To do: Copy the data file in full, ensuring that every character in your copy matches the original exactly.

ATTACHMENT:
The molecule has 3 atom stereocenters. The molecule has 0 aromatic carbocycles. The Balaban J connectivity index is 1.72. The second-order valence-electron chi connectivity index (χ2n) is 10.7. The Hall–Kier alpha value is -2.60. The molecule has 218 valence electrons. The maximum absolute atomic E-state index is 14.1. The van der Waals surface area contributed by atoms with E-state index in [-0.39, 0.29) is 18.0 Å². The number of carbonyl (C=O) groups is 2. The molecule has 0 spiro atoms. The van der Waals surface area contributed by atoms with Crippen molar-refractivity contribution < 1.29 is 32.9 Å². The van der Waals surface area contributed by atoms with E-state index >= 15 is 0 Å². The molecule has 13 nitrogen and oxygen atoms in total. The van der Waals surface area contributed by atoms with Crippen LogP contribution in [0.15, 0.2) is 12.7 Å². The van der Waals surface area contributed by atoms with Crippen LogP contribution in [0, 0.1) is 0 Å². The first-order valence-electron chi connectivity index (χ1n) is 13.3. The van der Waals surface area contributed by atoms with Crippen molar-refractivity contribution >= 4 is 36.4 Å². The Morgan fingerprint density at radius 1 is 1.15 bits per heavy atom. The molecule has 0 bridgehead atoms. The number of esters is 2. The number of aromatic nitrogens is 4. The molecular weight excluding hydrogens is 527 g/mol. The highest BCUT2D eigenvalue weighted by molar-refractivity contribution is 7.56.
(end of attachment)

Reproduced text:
The molecule has 3 atom stereocenters. The molecule has 0 aromatic carbocycles. The Balaban J connectivity index is 1.72. The second-order valence-electron chi connectivity index (χ2n) is 10.7. The Hall–Kier alpha value is -2.60. The molecule has 218 valence electrons. The maximum absolute atomic E-state index is 14.1. The van der Waals surface area contributed by atoms with E-state index in [-0.39, 0.29) is 18.0 Å². The number of carbonyl (C=O) groups is 2. The molecule has 0 spiro atoms. The van der Waals surface area contributed by atoms with Crippen molar-refractivity contribution < 1.29 is 32.9 Å². The van der Waals surface area contributed by atoms with E-state index >= 15 is 0 Å². The molecule has 13 nitrogen and oxygen atoms in total. The van der Waals surface area contributed by atoms with Crippen LogP contribution in [0.15, 0.2) is 12.7 Å². The van der Waals surface area contributed by atoms with Crippen LogP contribution in [0, 0.1) is 0 Å². The first-order valence-electron chi connectivity index (χ1n) is 13.3. The van der Waals surface area contributed by atoms with Crippen molar-refractivity contribution >= 4 is 36.4 Å². The Morgan fingerprint density at radius 1 is 1.15 bits per heavy atom. The molecule has 0 bridgehead atoms. The number of esters is 2. The number of aromatic nitrogens is 4. The molecular weight excluding hydrogens is 527 g/mol. The highest BCUT2D eigenvalue weighted by molar-refractivity contribution is 7.56.